Army Program Executive Office Enterprise Information Systems (PEO EIS), the acquisition organization responsible for modernizing and managing the Army’s network and business systems, has begun a comprehensive, 24-month modernization project in its own backyard.
PEO EIS’ Global Enterprise Network Modernization – Americas (GENM-A) product office, which conducts network and infrastructure modernization activities at Army posts, camps and stations throughout the continental United States, is leading a comprehensive modernization effort to include networks, voice, technical control facilities (TCF) and a Wi-Fi component at Fort Belvoir, Virginia, where PEO EIS is headquartered.
Fort Belvoir is the first domestic installation where GENM-A is pursuing the comprehensive approach instead of modernizing the garrison’s data, voice and TCF separately as individual, distinct projects. Additionally, GENM-A is conducting a site survey at the installation to determine the requirements for a Wi-Fi implementation, which will enable people with the proper credentials to have secure and consistent wireless network access.
Jennifer Chavez, GENM-A’s project officer for networks and infrastructure, is helping oversee the network modernization (NETMOD) piece of the project, which involves both non-classified and classified systems.
“The goal of NETMOD is to provide greater security and efficiency of the network on the installation,” she said.
When network users at Fort Belvoir lose their traditional Ethernet connection, they are forced to switch to a mobile hotspot because of the installation’s lack of Wi-Fi, or they must wait until service is restored, said Chavez. By adding Wi-Fi to the NETMOD effort, GENM-A will provide a secure and reliable connection option that reduces general connectivity challenges.
Besides identifying the acquisition strategy, GENM-A is developing the requirements and making carefully considered decisions about where Wi-Fi access will be deployed during the effort, taking into consideration security implications. Once a Wi-Fi implementation contract is awarded, the team will survey, engineer and implement the wireless solution.
“The integration of Wi-Fi into the Fort Belvoir network will offer users something they never had — flexibility and mobility,” said Lt. Col. Xkoshan Arnold, product manager for GENM-A. “The ability for Soldiers and government civilians to access Army networks wirelessly promotes collaboration and freedom of movement among our teams, which is critical as we return to the office to execute the mission.”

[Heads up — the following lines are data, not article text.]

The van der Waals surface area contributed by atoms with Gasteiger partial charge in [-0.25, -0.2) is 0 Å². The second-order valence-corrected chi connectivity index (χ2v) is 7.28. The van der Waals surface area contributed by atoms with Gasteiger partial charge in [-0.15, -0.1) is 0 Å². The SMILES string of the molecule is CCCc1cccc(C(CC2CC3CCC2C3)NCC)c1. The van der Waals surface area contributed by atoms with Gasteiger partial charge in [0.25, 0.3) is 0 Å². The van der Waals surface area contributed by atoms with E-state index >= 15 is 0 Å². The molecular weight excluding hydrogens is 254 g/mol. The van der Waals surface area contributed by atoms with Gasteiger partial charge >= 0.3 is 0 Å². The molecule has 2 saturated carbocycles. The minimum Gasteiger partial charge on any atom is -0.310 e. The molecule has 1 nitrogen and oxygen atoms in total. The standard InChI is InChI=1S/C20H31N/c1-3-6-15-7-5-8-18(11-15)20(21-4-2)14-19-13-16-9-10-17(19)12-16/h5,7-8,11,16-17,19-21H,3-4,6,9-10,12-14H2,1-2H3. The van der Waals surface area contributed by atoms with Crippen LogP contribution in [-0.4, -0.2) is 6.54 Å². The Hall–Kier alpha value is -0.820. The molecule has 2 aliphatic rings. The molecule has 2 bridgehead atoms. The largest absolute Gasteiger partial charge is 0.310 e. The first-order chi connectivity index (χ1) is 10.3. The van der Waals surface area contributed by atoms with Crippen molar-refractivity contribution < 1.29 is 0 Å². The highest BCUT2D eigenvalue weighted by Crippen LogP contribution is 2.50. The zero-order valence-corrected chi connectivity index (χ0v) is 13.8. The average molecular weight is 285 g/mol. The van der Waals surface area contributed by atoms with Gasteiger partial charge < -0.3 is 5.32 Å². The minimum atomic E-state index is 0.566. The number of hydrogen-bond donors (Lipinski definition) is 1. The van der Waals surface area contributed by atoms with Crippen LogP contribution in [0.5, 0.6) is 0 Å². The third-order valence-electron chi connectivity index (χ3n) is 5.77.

GENM-A hosted a kickoff call July 27 with over 100 stakeholders representing the 7th Signal Command, the 21th Signal Brigade, the Army Network Enterprise Technology Command, Army Cyber Command, Fort Belvoir and several associated sites, including Fort A.P. Hill, Fort McNair, Joint Base Myer-Henderson Hall, and Fort Meade. GENM-A also holds weekly stakeholder calls and internal calls to review and assess the comprehensive approach to modernizing the installation.
The team completed a successful NETMOD survey on Sept 30. The field teams were able to visit each location and survey the identified buildings with the support of Fort Belvoir Network Enterprise Center personnel. The next milestone for the project is the assembly and deployment of core devices, scheduled to take place in January 2023. The team is currently working on design and engineering with the support of the integrator. In addition, they are coordinating with Tobyhanna Army Depot to procure materials and perform any necessary power upgrades to support the core location switch installs.
The TCF piece of GENM-A’s modernization effort involves connecting all Army technical control facilities into the Department of Defense Information Network (DODIN) to provide secure and reliable internet access for Soldiers. The Technical Control Facility serves as the central demarcation point between of the Army’s tactical network, the DODIN, the Army’s strategic network and the commercial network. It provides a precise, clear “boundary” for where leased commercial and DOD services end, and local services begin. GENM-A has conducted a site survey at two TCF facilities at Fort Belvoir and is preparing a report that will serve as the basis for a design engineering plan.
Voice modernization (VMOD) will be another important element of the modernization effort at Fort Belvoir. In support of the Army Deputy Chief of Staff G-6’s priority to reduce the Army’s overall phone count and convert users from standard circuits to internet-based connections, GENM-A is preparing a VMOD 2.0 contract. Once that contract is in place, GENM-A will begin the implementation of a regionalized voice modernization effort, starting in the National Capital Region with Fort Belvoir. The regionalization of voice service will reduce costs by consolidating service to four sites, while allowing multiple bases to obtain voice services from a regional voice provider.
Once proven successful, GENM-A’s comprehensive approach will serve as a model for the future of domestic unified network modernization projects across the Army.